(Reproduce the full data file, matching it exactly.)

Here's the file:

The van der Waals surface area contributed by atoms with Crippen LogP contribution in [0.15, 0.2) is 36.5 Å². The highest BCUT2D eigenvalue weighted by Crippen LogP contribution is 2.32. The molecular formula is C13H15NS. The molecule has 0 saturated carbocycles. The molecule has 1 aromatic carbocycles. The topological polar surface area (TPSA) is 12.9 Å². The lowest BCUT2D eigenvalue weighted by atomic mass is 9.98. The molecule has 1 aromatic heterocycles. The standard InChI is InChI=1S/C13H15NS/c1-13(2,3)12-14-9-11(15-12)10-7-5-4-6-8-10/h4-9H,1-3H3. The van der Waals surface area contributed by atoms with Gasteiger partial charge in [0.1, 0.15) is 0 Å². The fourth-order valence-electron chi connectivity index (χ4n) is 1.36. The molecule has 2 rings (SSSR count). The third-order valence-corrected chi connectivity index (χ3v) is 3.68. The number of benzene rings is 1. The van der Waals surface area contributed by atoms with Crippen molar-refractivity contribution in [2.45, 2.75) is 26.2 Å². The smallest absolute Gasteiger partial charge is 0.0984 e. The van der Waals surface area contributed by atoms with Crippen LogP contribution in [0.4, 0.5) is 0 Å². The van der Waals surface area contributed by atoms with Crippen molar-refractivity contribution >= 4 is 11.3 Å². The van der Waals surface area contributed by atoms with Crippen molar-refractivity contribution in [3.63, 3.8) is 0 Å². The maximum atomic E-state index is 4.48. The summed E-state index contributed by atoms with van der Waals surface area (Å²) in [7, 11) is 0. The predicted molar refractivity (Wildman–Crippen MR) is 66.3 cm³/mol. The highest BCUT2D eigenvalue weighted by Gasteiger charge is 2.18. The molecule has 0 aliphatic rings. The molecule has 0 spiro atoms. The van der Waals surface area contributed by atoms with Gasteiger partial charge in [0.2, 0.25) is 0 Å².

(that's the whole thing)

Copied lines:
The van der Waals surface area contributed by atoms with Crippen LogP contribution in [0.15, 0.2) is 36.5 Å². The highest BCUT2D eigenvalue weighted by Crippen LogP contribution is 2.32. The molecular formula is C13H15NS. The molecule has 0 saturated carbocycles. The molecule has 1 aromatic carbocycles. The topological polar surface area (TPSA) is 12.9 Å². The lowest BCUT2D eigenvalue weighted by atomic mass is 9.98. The molecule has 1 aromatic heterocycles. The standard InChI is InChI=1S/C13H15NS/c1-13(2,3)12-14-9-11(15-12)10-7-5-4-6-8-10/h4-9H,1-3H3. The van der Waals surface area contributed by atoms with Gasteiger partial charge in [0.1, 0.15) is 0 Å². The fourth-order valence-electron chi connectivity index (χ4n) is 1.36. The molecule has 2 rings (SSSR count). The third-order valence-corrected chi connectivity index (χ3v) is 3.68. The number of benzene rings is 1. The van der Waals surface area contributed by atoms with Crippen molar-refractivity contribution in [2.45, 2.75) is 26.2 Å². The smallest absolute Gasteiger partial charge is 0.0984 e. The van der Waals surface area contributed by atoms with Crippen LogP contribution in [0.4, 0.5) is 0 Å². The van der Waals surface area contributed by atoms with Crippen molar-refractivity contribution >= 4 is 11.3 Å². The van der Waals surface area contributed by atoms with Crippen molar-refractivity contribution in [3.63, 3.8) is 0 Å². The maximum atomic E-state index is 4.48. The summed E-state index contributed by atoms with van der Waals surface area (Å²) in [7, 11) is 0. The predicted molar refractivity (Wildman–Crippen MR) is 66.3 cm³/mol. The highest BCUT2D eigenvalue weighted by Gasteiger charge is 2.18. The molecule has 0 aliphatic rings. The molecule has 0 spiro atoms. The van der Waals surface area contributed by atoms with Gasteiger partial charge in [0.2, 0.25) is 0 Å².